[Rajat Gupta is a lawyer based in Haryana and deals with GST matters. He may be reached at email@example.com.]
On May 11, 2018, the West Bengal Authority for Advance Ruling (Competent Authority) decided on the issue whether, in a works contract, a person would be charged to tax on separate freight bills drawn on the recipient.
The applicant had a contract with M/s Power Grid Corporation of India for construction of electricity towers which was fragmented into two parts i.e. one for supply of construction material (First Contract) and another for associated services like survey, erection of towers and commissioning of transmission lines (Second Contract), including inland transportation, in-transit insurance, loading/unloading of material at the recipient’s site, and storage. The two contracts had different considerations and, therefore, were to be subjected to tax differently. Additionally, separate bills were issued for freight.
The applicant sought an advance ruling from the Competent Authority with regard to the taxability of consideration under the Second Contract for transportation and insurance services. An advance ruling enables suppliers to seek clarification on specific matters relating to supply of goods, services or both and plan out their activities even before the liability to pay tax arises. Section 97(2) of the Central Goods and Services Tax Act, 2017 (CGST Act, 2017) provides certain cases in which advance rulings may be sought. Clause (e) of the said section provides for an advance ruling for determination of the liability to pay tax on goods, services or both. Approaching under this provision, the applicant pleaded before the Competent Authority that it should not be subjected to tax on transportation charges in light of entry 18(a) of the Notification No. 12/2017 – Central Tax (Rate) dated June 28, 2017, which exempts services of transportation of goods by road by any person which is not a Goods Transporting Agency. This plea failed since the applicant was a recipient of such services and not the supplier thereof as it hired a transporter for the same. Similarly, it did not provide insurance services for goods during transit; rather, it undertook to insure those goods from an insurance company. This does not make it the supplier of transport and insurance services.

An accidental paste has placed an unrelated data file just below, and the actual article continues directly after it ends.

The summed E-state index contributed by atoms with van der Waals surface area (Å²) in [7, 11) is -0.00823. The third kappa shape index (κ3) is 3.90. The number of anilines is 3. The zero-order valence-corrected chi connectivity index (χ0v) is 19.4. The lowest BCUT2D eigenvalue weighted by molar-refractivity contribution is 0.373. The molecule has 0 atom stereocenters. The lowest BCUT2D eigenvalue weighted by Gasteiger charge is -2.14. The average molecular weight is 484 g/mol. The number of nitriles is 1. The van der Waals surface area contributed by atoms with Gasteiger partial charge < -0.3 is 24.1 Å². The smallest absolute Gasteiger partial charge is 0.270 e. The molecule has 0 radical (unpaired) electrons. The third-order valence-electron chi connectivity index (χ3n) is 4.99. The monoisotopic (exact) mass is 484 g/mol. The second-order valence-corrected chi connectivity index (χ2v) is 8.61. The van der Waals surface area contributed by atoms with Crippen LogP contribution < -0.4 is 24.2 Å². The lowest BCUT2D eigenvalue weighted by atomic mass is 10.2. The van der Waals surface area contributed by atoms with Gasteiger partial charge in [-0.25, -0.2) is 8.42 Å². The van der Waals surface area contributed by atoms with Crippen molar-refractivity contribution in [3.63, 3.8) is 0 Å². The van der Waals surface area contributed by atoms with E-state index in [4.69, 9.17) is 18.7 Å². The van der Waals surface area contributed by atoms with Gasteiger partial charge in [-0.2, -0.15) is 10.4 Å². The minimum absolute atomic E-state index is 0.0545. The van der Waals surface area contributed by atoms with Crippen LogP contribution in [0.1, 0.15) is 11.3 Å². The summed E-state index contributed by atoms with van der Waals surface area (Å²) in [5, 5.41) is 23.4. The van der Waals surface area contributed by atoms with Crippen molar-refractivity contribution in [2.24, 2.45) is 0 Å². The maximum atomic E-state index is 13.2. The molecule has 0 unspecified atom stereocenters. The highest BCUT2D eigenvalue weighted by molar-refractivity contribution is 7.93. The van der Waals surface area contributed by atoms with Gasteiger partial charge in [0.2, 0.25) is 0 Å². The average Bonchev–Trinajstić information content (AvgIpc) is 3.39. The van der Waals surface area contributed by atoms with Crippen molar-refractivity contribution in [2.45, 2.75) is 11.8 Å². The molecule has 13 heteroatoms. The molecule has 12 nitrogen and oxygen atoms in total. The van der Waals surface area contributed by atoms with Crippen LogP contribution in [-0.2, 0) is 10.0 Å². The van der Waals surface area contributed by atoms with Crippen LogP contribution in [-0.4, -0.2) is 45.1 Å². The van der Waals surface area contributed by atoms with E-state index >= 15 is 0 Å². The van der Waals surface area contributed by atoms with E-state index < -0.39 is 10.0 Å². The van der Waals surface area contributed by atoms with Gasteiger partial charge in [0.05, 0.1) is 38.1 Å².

Nature of the Contracts
Deciding on the tax liability of the applicant, The Competent Authority opined that the parties had purposely fragmented the contract into two parts so as to minimize their tax liability by showing that both the contracts are separate and unrelated to each other and thus would be subjected to different rates of tax. The applicant alone was responsible for the execution of both the contracts. Further, it was provided in the contract that any breach in the First Contract would be treated as a breach of the Second Contract. Thus, on examination of both the contacts, the Competent Authority ruled that the same were not independent in nature but were, in fact, related. Consequently, the transaction would amount to a composite supply of works contract. On a bare reading of the definition of “works contract” under section 2(119) of the CGST Act, 2017, it is clear that a works contract includes both sale of goods and supply of services in relation to an immovable property. Construction, erection, installations, repair and maintenance are few elements of such a contract. The Act provides for composite supply which includes two or more taxable supplies of goods or services or any combination of both which are related to each other and are provided in the ordinary course of business. The Competent Authority combined the consideration of both the contracts and taxed it at 18% in light of entry 3(ii) of the Notification No. 11/2017 – Central Tax (Rate) dated June 28, 2017 which states that a composite supply of works contract is to be charged at 18%.
It appears that the parties intended to manipulate the tax authorities by dividing the contract into two parts; the Competent Authority, however, stifled their act by looking at the true nature and content of the two contracts which was, in fact, a composite supply of works contract. Further, transportation and insurance services are mere components of a works contract and not separate activities; therefore, these will also be included in the total value of supply for computation of the tax liability. Issuing separate bills does not make them separate from the contract. At the same time, however, it must be noted that this ruling is only with respect to a composite supply of works contract for construction of electricity towers and commissioning of transmission lines. It might not be a precedent for other construction contracts as it totally depends on the nature of the principal supply which will determine whether other activities are associated or not.
 The CGST Act, 2017, section 2(30).